17th Dec 2006, 06:35 PM #1New Member
- Join Date
- Sep 2005
Best method for preparing old weatherboards for painting
I have been removating a 1923 cal bung in Melbourne for about 18 months, and have finally reached the outside.
We have decided to keep the existing weatherboards on the house as they are in good condition (very little rotting) and repaint them. However, they were given a very poor paint job a few years ago, and the paint is lifting off all over the place so they will need some prep work. The majority of the boards are cedar, with some pine.
What is best way to prepare them for painting?
I have so far tried to remove the paint using a belt sander but the sandpaper kept clogging with paint; I chipped off the loose paint with a chisel and wire brush, then hand sanded where the join between the area without paint and with but still had a line. I also tried using a heat gun (small one) but seemed to take a very long time to get very little done.
I keep thinking I am doing something wrong? Any tips / suggestions / preferred methods would be great.
17th Dec 2006 06:35 PM # ADSGoogle Adsense Advertisement
- Join Date
- Advertising world
18th Dec 2006, 07:52 AM #2Senior Member
- Join Date
- Aug 2005
- brisbane . australia
Just spent forever doing my place and i think the only way is to use an angle grinder (125mm is a good size) With a sanding disc attatchment and 24 grit paper. It rips the hellout of the paint , doesnt clog up the discs as mush adn surprisingly does leave the wood sort of smooth.
Be sur eto wear a mask and goggles as im sure there will be soem lead paint in there.
18th Dec 2006, 10:13 AM #3
A few days ago some one posted a thread about making a paint stripper from a mini ceramic heater I think it was. He reckons it works a treat.
In fact here is the thread.
Skype Username: bazzabushy
"Experience is a hard teacher because she gives the test first, the lesson afterwards."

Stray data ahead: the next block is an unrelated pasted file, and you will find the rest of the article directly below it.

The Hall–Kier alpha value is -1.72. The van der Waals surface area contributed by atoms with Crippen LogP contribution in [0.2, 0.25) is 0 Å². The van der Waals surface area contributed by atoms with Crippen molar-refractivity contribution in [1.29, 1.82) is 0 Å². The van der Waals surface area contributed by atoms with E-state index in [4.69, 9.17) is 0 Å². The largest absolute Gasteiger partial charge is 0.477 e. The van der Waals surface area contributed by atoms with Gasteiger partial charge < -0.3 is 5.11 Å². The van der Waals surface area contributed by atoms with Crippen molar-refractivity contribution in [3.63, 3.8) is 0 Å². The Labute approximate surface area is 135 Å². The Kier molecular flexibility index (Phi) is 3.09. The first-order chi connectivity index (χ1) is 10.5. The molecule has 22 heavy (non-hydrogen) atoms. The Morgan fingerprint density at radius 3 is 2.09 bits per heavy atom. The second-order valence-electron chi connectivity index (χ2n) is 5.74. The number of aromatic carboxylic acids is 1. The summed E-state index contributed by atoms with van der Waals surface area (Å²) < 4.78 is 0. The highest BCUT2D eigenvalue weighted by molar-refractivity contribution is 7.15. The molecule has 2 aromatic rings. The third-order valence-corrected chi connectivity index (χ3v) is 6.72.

-Vernon Sanders Law
The views expressed by the poster are general in nature and any advice should be taken in this vein. The poster accepts no responsibility if this advice is used. When undertaking any work personal professional advice should be sought from suitably qualified persons in the field of work being undertaken.
18th Dec 2006, 11:47 AM #4
And it does. Of course it is only a little thing so it will take a little time, effort and paitience to do a whole house but no dust and minimal smoke are a bloody attractive thing........especially since your house will almost certainly have been covered at sometime or other in lead based paint.
And it is illegal to raise dust if stripping lead based paint - typically you have to seal the work area inside a cocoon and yourself within a plastic suit with respirator........it is worse to deal with (and more expensive) than asbestos removal.
I stripped an oregon door right back to the timber in a half hour over the weekend. Only needs a sand and a prime and it is ready to be re-painted. The key is to use one of those triangular shaped pull stripper tools to pull the heat soften paint off and make sure it is sharp although a stripper knife does work too just not as quickly. Too easy.
19th Dec 2006, 02:56 PM #5
I repaired the baords on my last place and found the angle grinder attachment to be the best ... but I also swore that in future if they needed that much work I'd just replace them!!
By Cobber in forum STRUCTURAL RENOVATION, ROOFING, DEMOLITION, etcReplies: 17Last Post: 9th Jan 2007, 07:17 PM
By Cobber in forum STRUCTURAL RENOVATION, ROOFING, DEMOLITION, etcReplies: 42Last Post: 2nd Nov 2006, 03:11 PM
By West OZ Mark in forum TIMBERReplies: 4Last Post: 30th Oct 2006, 09:50 PM
By SteveAndBelle in forum PAINTING, PLASTERING, TILING, DECORATING, etc.Replies: 18Last Post: 27th Mar 2006, 06:17 PM